MB (11-2008) Machine parameters can be computed with the fortran routine DLAMCH, included in LAPACK. That routine computes some properties of the floating point arithmetic, such as the number of bits in the mantissa, or the epsilon number. It is very simple to do the same in Tcl and that is what I did in the machineparameters SNIT-based class available in the Tclrep project :

One motivation for such a component is to be able to test the convergence of numerical algorithms, with respect to the precision available for floating-point numbers.

The following example creates a machineparameters object, computes the properties and displays it.

     set pp [machineparameters create %AUTO%]
     $pp configure -verbose 1
     $pp compute
     $pp print
     $pp destroy

This prints out :

     Machine parameters
     Epsilon : 1.11022302463e-16
     Beta : 2
     Rounding : chop
     Mantissa : 53
     Maximum exponent : 1023
     Minimum exponent : -1074
     Overflow threshold : 8.98846567431e+307
     Underflow threshold : 4.94065645841e-324

For example, the following is the algorithm which allows to compute epsilon, the largest double such that 1+e>1 is not true.

      set factor 2.
      set epsilon 0.5
      for {set i 0} {$i<$options(-maxiteration)} {incr i} {
        set epsilon [expr {$epsilon / $factor}]
        set inequality [expr {1.0+$epsilon>1.0}]
        if {$inequality==0} then {

The following algorithm is explained in detail in "Algorithms to Reveal Properties of Floating-Point Arithmetic", Michael A. Malcolm and in "More on Algorithms that Reveal Properties of Floating Point Arithmetic Units", W. Morven Gentleman, Scott B. Marovich. It computes the last positive integer n which can be exactly represented with a floating point number, that is, such that (n+1)-n is not equal to 1. This is because all the digits in the mantissa have been used so that the integer which is to be represented requires a digit in the exponent.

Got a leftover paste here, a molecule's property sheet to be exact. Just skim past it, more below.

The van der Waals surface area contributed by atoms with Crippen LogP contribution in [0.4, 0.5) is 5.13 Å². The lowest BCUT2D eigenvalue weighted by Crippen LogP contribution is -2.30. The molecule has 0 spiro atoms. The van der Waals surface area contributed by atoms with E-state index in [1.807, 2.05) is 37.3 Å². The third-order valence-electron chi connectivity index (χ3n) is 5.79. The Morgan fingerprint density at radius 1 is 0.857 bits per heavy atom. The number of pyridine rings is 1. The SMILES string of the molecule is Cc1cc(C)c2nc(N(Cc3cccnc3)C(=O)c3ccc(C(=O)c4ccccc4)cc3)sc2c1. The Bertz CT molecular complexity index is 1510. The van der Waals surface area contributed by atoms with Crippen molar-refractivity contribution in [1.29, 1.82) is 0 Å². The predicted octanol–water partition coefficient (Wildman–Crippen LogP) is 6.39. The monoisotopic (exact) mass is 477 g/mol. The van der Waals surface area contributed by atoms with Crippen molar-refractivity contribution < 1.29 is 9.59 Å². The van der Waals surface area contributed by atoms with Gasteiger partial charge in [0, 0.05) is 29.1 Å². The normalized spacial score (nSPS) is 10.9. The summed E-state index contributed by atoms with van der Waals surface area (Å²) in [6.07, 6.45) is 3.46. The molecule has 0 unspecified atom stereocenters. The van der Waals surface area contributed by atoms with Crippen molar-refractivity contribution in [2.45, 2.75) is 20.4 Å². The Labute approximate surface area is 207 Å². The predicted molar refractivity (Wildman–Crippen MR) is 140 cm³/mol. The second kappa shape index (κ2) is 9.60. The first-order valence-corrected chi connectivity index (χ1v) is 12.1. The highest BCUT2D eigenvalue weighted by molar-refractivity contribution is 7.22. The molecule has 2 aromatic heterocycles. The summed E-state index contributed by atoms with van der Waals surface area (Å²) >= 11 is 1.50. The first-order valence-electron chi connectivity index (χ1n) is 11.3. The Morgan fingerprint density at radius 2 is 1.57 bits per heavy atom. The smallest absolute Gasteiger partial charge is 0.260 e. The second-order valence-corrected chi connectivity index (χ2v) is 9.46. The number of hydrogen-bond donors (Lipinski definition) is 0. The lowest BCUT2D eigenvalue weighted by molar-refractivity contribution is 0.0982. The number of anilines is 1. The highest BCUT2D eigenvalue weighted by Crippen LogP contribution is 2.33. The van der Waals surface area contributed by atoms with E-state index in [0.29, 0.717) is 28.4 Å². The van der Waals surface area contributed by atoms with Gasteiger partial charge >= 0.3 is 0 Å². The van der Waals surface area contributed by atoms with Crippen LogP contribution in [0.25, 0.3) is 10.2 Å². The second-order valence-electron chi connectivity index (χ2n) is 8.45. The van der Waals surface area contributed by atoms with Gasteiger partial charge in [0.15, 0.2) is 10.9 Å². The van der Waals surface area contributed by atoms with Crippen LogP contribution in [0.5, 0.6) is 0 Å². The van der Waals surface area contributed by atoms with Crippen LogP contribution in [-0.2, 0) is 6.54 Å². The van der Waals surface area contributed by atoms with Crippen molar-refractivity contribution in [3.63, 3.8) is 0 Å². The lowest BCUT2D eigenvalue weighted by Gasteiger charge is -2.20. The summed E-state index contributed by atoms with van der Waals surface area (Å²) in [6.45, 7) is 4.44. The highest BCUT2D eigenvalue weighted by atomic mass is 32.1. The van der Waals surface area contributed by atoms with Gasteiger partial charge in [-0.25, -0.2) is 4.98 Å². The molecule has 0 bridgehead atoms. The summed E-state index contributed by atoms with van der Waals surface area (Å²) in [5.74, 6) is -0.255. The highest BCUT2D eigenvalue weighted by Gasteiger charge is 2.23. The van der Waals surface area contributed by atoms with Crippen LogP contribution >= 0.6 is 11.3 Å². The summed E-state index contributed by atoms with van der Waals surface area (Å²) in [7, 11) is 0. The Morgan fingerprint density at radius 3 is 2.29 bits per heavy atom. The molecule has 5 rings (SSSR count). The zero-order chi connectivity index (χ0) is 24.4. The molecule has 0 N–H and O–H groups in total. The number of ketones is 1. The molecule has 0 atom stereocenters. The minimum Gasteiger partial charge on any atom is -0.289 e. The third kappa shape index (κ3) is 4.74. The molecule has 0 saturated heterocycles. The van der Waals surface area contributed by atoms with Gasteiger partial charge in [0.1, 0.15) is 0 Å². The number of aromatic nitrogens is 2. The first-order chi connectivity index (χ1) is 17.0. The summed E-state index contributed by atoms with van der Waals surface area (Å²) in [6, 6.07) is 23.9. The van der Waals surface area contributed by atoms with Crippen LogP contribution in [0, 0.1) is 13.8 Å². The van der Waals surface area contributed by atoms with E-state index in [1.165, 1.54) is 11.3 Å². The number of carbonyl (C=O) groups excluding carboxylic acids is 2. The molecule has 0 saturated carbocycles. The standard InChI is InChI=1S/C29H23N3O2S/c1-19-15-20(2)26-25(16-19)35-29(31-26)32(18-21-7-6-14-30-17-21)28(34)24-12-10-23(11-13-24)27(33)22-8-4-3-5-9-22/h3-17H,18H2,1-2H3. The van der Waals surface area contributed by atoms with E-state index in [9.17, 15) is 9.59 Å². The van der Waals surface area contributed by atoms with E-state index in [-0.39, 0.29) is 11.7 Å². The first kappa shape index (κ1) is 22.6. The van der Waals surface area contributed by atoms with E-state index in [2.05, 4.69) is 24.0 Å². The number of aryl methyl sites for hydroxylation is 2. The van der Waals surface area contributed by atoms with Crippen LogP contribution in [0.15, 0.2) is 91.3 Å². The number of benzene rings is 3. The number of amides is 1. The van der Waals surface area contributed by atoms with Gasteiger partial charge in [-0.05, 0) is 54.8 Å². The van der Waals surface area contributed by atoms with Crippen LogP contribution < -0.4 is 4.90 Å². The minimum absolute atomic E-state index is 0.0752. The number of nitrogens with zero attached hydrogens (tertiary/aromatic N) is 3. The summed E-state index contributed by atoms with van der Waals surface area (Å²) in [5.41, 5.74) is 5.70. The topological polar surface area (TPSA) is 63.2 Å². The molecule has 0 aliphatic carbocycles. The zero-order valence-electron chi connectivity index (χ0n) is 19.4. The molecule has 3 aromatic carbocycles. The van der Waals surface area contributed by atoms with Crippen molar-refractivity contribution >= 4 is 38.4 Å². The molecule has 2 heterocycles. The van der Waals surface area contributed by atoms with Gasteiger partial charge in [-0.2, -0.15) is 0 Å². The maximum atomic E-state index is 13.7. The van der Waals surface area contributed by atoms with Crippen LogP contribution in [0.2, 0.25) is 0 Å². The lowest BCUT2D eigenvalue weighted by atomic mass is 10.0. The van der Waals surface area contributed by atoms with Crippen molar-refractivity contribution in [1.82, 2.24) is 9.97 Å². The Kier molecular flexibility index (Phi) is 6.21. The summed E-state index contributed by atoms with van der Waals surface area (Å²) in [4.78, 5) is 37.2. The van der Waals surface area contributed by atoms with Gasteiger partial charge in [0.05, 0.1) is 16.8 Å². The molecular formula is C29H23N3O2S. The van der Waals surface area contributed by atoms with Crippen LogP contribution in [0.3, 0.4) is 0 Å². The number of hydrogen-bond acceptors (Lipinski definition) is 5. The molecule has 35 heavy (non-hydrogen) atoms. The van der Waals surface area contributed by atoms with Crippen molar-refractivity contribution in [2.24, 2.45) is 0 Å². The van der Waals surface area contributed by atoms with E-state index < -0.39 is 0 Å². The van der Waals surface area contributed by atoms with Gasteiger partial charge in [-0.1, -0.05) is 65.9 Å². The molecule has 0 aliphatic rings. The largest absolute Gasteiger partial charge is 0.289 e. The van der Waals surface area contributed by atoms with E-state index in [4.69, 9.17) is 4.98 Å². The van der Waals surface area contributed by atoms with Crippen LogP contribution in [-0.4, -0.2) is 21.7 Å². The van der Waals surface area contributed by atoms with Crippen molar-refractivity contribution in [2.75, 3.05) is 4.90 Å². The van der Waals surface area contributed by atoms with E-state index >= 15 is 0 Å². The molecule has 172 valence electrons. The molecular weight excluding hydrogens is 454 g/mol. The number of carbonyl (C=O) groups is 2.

set firstnoninteger 2.
       for {set i 0} {$i < $options(-maxiteration)} {incr i} {
         set firstnoninteger [expr {2.*$firstnoninteger}]
         set one [expr {($firstnoninteger+1.)-$firstnoninteger}]
         if {$one!=1.} then {

In addition to the Tcl implementation, more details are available in the two original articles or in the DLAMCH routine itself.

AM (18 november 2008) This could be a useful addition to Tcllib. Oh, by the way: determining "epsilon" (the smallest value such that 1+epsilon can be distinguished from 1, so a bit the opposite from the above algorithm) by a naive algorithm is challenging with languages like C or Fortran because of the extra precision programs written in these languages tend to use on many modern CPUs.

MB 2008-11-20 Thank you for your comments. I made further inquires in the DLAMCH routine and fixed some differences between the package and the DLAMCH results. Now the package better mimics the results of DLAMCH. Here are updated parameters on my machine. Notice the difference in the minimum exponent before underflow (from -1073 to -1021) and the underflow threshold (from 4.94065645841e-324 to 2.22507385851e-308).

     Epsilon : 1.11022302463e-016
     Basis : 2
     Rounding : chop
     Mantissa : 53
     Maximum exponent before overflow : 1024
     Minimum exponent before underflow : -1021
     Overflow threshold : 8.98846567431e+307
     Underflow threshold : 2.22507385851e-308

It is easy to experiment what happens when such extreme numbers are processed.

     % package require machineparameters
     % set pp [machineparameters create %AUTO%]
     % $pp compute

Now get the maximal value before overflow and try to multiply it. It fails, as expected.

     % set vmax [$pp get -vmax]
     % expr {$vmax * 2}
     floating-point value too large to represent

The minimum value before underflow does not have the same property.

     % set vmin [$pp get -vmin]

The old value 4.94065645841e-324 had the desired property.

   % set a 4.94065645841e-324
   % expr $a / 2

I changed the value to reflect the algorithm in DLAMCH. The power is first computed as -1073, then updated to -1073 - 1 + 53, where 53 is the size of the mantissa.

One can also check that epsilon has the property that 1 + epsilon is not greater than 1.

     % set eps [$pp get -epsilon]
     % expr {1+$eps>1}

One can also compute epsilon directly with the function pow, by using the fact that the mantissa uses 53 bits :

     % expr pow(2,-53)

This is not necessary, but it is cleaner to do some cleanup.

     % $pp destroy